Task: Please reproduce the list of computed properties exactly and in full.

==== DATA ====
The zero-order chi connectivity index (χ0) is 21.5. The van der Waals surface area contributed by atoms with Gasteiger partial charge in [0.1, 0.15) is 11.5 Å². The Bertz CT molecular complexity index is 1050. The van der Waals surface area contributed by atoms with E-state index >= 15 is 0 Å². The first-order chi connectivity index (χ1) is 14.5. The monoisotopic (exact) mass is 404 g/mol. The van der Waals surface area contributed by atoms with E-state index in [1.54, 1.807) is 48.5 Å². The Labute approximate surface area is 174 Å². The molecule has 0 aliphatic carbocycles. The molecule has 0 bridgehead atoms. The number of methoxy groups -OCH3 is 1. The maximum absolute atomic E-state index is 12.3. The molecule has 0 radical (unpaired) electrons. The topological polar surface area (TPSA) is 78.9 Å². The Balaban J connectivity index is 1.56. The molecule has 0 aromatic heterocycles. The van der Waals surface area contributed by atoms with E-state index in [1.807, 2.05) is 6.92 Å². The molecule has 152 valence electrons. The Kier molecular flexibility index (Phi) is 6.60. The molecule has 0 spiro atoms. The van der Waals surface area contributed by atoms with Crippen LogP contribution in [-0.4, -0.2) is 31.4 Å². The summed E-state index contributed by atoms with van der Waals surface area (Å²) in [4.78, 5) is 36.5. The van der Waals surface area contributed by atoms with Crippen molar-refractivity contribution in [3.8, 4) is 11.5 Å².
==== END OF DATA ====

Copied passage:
The zero-order chi connectivity index (χ0) is 21.5. The van der Waals surface area contributed by atoms with Gasteiger partial charge in [0.1, 0.15) is 11.5 Å². The Bertz CT molecular complexity index is 1050. The van der Waals surface area contributed by atoms with E-state index >= 15 is 0 Å². The first-order chi connectivity index (χ1) is 14.5. The monoisotopic (exact) mass is 404 g/mol. The van der Waals surface area contributed by atoms with E-state index in [1.54, 1.807) is 48.5 Å². The Labute approximate surface area is 174 Å². The molecule has 0 aliphatic carbocycles. The molecule has 0 bridgehead atoms. The number of methoxy groups -OCH3 is 1. The maximum absolute atomic E-state index is 12.3. The molecule has 0 radical (unpaired) electrons. The topological polar surface area (TPSA) is 78.9 Å². The Balaban J connectivity index is 1.56. The molecule has 0 aromatic heterocycles. The van der Waals surface area contributed by atoms with E-state index in [1.807, 2.05) is 6.92 Å². The molecule has 152 valence electrons. The Kier molecular flexibility index (Phi) is 6.60. The molecule has 0 spiro atoms. The van der Waals surface area contributed by atoms with Crippen LogP contribution in [-0.4, -0.2) is 31.4 Å². The summed E-state index contributed by atoms with van der Waals surface area (Å²) in [4.78, 5) is 36.5. The van der Waals surface area contributed by atoms with Crippen molar-refractivity contribution in [3.8, 4) is 11.5 Å².